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Expand chart
Chart: Axios Visuals

The S&P 500 closed over 4,000 on Thursday for the first time, having nearly doubled its coronavirus pandemic low of 2,192 in just over a year.

Why it matters: "Round numbers can be big psychological barriers for markets, so breaking 4,000 could provide a confidence boost to stocks in the short term," Lule Demmissie, president of Ally Invest, says in a note.

  • "And we think the market has room to run longer-term, too. We’re seeing signs of confidence in the options market as the S&P 500 approaches new highs," she adds.
  • "It’s an exciting milestone for U.S. stocks, which are back at record highs thanks to a third round of fiscal stimulus, COVID vaccinations, and Federal Reserve support."

Between the lines: The Cboe's volatility index (VIX) has declined significantly, "dancing below 20" and even hitting a 52-week low below 18 — a level it hasn’t consistently closed below since the March downturn, Demmissie notes.

Where it stands: The S&P hit 3,000 for the first time in July 2019. It has taken less than seven years to double after reaching the 2,000 mark in August 2014, as Axios' Ivana Saric notes.

  • It took the index over 16 years to double from the 1,000 point mark, which it first hit in February 1998.

Watch this space: Tech stocks continued to mount a comeback after struggling in the first quarter. The Nasdaq jumped thanks to a big run-up in chip stocks, with the PHLX Semiconductor Index rising 3.7%.

The big picture: Asset managers and economists continue to be bullish on the stock market and the economy, as money further piles into equities.

  • Data from the Investment Company Institute show equity funds have seen net inflows for the past four weeks in a row and in six of the past seven weeks, including the two highest weeks of inflows to stock funds on record.

Go deeper

S&P 500 hits 4,000, nearly doubling its pandemic low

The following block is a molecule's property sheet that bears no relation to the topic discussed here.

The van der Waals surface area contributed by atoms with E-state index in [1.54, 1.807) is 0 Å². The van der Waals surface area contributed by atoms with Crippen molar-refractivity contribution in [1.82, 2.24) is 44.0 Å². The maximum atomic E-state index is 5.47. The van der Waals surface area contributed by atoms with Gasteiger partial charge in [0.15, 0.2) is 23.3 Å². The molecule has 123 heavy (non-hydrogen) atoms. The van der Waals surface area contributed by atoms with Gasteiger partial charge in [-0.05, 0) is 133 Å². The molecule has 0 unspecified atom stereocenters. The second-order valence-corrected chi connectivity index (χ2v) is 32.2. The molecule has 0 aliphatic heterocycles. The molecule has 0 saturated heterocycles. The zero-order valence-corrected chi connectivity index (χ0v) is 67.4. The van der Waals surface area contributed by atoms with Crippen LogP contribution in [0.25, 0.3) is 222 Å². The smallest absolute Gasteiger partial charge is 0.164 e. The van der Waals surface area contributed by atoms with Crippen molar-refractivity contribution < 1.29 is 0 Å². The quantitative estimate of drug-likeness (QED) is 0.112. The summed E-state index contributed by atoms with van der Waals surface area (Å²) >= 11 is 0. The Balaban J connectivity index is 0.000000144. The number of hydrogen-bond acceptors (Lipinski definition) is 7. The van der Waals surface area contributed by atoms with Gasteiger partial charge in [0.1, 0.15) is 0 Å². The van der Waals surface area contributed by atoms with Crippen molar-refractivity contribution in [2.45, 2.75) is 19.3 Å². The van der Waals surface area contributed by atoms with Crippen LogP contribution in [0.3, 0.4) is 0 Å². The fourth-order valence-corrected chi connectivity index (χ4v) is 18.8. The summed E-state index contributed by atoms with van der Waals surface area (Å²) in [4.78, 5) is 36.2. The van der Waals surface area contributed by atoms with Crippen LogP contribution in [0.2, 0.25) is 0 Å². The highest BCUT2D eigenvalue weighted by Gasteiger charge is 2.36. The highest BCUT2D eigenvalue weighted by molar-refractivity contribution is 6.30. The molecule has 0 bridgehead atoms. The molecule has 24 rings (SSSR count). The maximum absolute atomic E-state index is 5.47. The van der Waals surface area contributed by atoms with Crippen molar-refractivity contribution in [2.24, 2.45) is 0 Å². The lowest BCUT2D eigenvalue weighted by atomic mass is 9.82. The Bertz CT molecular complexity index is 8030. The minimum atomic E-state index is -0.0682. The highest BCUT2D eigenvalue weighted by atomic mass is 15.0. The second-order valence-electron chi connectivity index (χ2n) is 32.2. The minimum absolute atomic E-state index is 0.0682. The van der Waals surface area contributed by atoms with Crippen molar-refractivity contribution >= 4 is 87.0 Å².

Expand chart
Chart: Axios Visuals

The S&P 500 crossed the 4,000 mark on Thursday, a little over a year after the index hit its pandemic low.

Why it matters: Stocks don't only go up. From a peak of 1,552 at the height of the dot-com bubble in 2000, the S&P 500 dropped to a low of 667 in 2009, at the worst point of the financial crisis. Since then, however, the strength of the stock market's 12-year ascent has astonished investors and market strategists.

Dion Rabouin, author of Markets
Apr 1, 2021 - Economy & Business

Chicago PMI shows business sentiment and prices keep rising

Data: Investing.com; Chart: Axios Visuals

Surveys of business owners continue to show rising sentiment as the U.S. moves toward summer.

Driving the news: The Chicago purchasing managers index (PMI) came in at 66.3 in March, the highest it's been since July 2018.

What we know about the victims of the Indianapolis mass shooting

Officials load a body into a vehicle at the site of the mass shooting in Indianapolis. Photo:

Eight people who were killed along with several others who were injured in a Thursday evening shooting at a FedEx facility in Indianapolis have been identified by local law enforcement.

The big picture: The Sikh Coalition said at least four of the eight victims were members of the Indianapolis Sikh community.